I'm very sorry Darth. Be there for your Dad. We may all sooner or later find ourselves in that same situation, and no matter how tough we may be, Alzheimer's may be the toughest thing to deal with in our lives. It takes away one's personality and dignity. Be there for your Dad and remember who he was when he was free of this awful thing he's going through now. Deep down there are memories and these are precious, Alzheimers steals these vital memories of one's personality. It's just an awful thing to go through, my thoughts and feelings go out to you and your family. Just be there for your Dad, and those who love you and love him too, no matter what.
Watching them FADE in an other way
I'm just so sorry. My thoughts are with you and your dad.
My grandmother was diagnosed with Alzheimers before she died. She forgot everyone in the family. Except for my dad (her firstborn) and me (her firstborn grandchild) Everyone was so sad that she didn't remember them when they would visit. I would walk into the room and sometimes without looking my way she would say, "hi cult classic." She knew who I was until the end. And we would have conversations about regular stuff. At the time I would joke with everyone else, "grandma remembers me and not you guys!"
I now realize how special that was.
I'm sorry Darth. Hang in there.
(((darth))) its hard watching someone you love die long before their body catches up.
in our family the men have tended to drop dead fast and the wiminz get the ol'timers and linger for years away with the fairies.
i think the men got the far better deal.
my nan never forgot me, she did forget about the jw politics and that i was dfd, it reverted her back to the years before the jw crap imploded our family. i didnt get to see her much cos of the jw crap, so it must have really irked my aunt that she could forget those she saw day to day but she lit up like a torch for me.
Darth, I'm so sorry--my heart goes out to both you AND your father.
Please stay strong--you sound like a good son. You also are aware that there's a strong genetic component to this terrible disease--take steps now to prevent it happening to you. I recommend turmeric capsules. Seriously.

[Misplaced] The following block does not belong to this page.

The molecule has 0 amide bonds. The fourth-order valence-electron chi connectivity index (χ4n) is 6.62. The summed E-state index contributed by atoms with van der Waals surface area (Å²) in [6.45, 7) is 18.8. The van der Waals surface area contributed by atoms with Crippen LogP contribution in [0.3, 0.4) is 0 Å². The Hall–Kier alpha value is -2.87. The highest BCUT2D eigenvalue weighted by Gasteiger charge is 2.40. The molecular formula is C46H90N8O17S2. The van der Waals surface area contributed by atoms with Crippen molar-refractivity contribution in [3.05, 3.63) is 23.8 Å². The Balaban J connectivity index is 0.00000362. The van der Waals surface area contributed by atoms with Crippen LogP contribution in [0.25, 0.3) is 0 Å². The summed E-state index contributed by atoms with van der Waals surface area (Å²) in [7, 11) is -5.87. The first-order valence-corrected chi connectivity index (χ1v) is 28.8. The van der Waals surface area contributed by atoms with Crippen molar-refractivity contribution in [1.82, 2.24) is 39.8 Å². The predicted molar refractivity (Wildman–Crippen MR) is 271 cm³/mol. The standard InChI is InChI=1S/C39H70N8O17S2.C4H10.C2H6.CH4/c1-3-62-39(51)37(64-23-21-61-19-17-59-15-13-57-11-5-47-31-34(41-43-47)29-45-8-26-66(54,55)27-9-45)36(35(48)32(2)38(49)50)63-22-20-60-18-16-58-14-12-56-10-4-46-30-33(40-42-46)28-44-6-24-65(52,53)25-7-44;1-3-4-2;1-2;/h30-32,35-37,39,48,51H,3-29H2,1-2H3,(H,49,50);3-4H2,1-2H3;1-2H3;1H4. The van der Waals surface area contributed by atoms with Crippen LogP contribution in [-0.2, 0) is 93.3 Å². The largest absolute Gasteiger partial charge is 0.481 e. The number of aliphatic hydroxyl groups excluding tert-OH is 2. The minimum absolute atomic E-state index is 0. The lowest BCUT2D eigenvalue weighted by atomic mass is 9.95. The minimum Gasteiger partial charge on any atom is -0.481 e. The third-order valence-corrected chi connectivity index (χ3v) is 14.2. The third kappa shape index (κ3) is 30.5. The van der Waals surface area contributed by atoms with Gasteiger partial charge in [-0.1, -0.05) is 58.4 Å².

darth, yes be prepared for your turn :-)
My mother has mid-to-advanced Altzheimers now at 85 years of age. We finally had to sell her house and put her in a controlled living facility for her own safety.
I sometimes wonder if this disease is becoming more common as many people are living longer now that more effective treatments or preventions are available for things like heart disease or cancer.
It is a very cruel disease - all you can do is be nice to them and hope that they understand at least a little.
I am sorry to hear this. I have been a nurse for years, too...and have taken extra good
care of alot of those who have served the public...Is he on any medication to slow it down?
Make sure you take care of yourself, too. There are good support boards for caregivers, and
family of those suffering from this cruel disease. You aren't alone, so don't carry the burden alone.
Let us know what we can do! Vent, cry, rant...whatever you need.
Life as come full circle for your family, and that's not easy!!
Darth, I know exactly how you feel. My grandma died of Alzheimers over 10 years ago and it was heartbreaking to watch her demise over the years that led up to her death. I went to visit her 3 days before she died and she didn't even know who I was. It started out with her forgetting appointments (something she never forgot), then she'd forget to go to the meetings (that was one bonus). Then her eating patterns changed. She either could go all day without eating anything but tell you she did, or, she would eat until she practically got sick. Her personal hygiene started going down the tubes as well and it was a horrible struggle to get her to at least let us wash her hair. I had told my aunt for the previous 2 years that grandma needed to go into a retirement home, but my aunt left it and left it. I finally found a beautiful retirement home close to home and grandma was in there. They took good care of her until she got so bad she had to go into a nursing home. She went downhilll fast.
There were a couple of light-hearted episodes though that I can at least look back on and smile. One, was when I went to see her in the Retirement Home shortly after I got her put in there. She wasn't in her room so I went looking for her. She was in another room with a party hat on singing "Happy Birthday" to a fellow tenant. I laughed my head off when I saw that as she looked like she was having a good time. My aunt, on the other hand, was horrified that grandma---a Witness since the early 1930s would be partaking in something so "pagan".
The other funny moment was when I was picking her up for the Memorial one year (my parents were in Florida). I thought she was too far gone to go but my aunt thought grandma should go so I went and got her. On the way in, grandma asked me where we were going. I said "To the Memorial. Do you remember why we go to the Memorial grandma?" She thought for a moment and then said "Um....to remember those that died in the War?" I nearly burst out laughing but I thought 'okay, that's the last time we're doing this!"
Since grandma's mom also died of the same disease, I'd actually like to get tested as I know it's hereditary. They say that learning a new language, doing crossword puzzles, Omega 3's and a few other supplements can help prevent getting it.....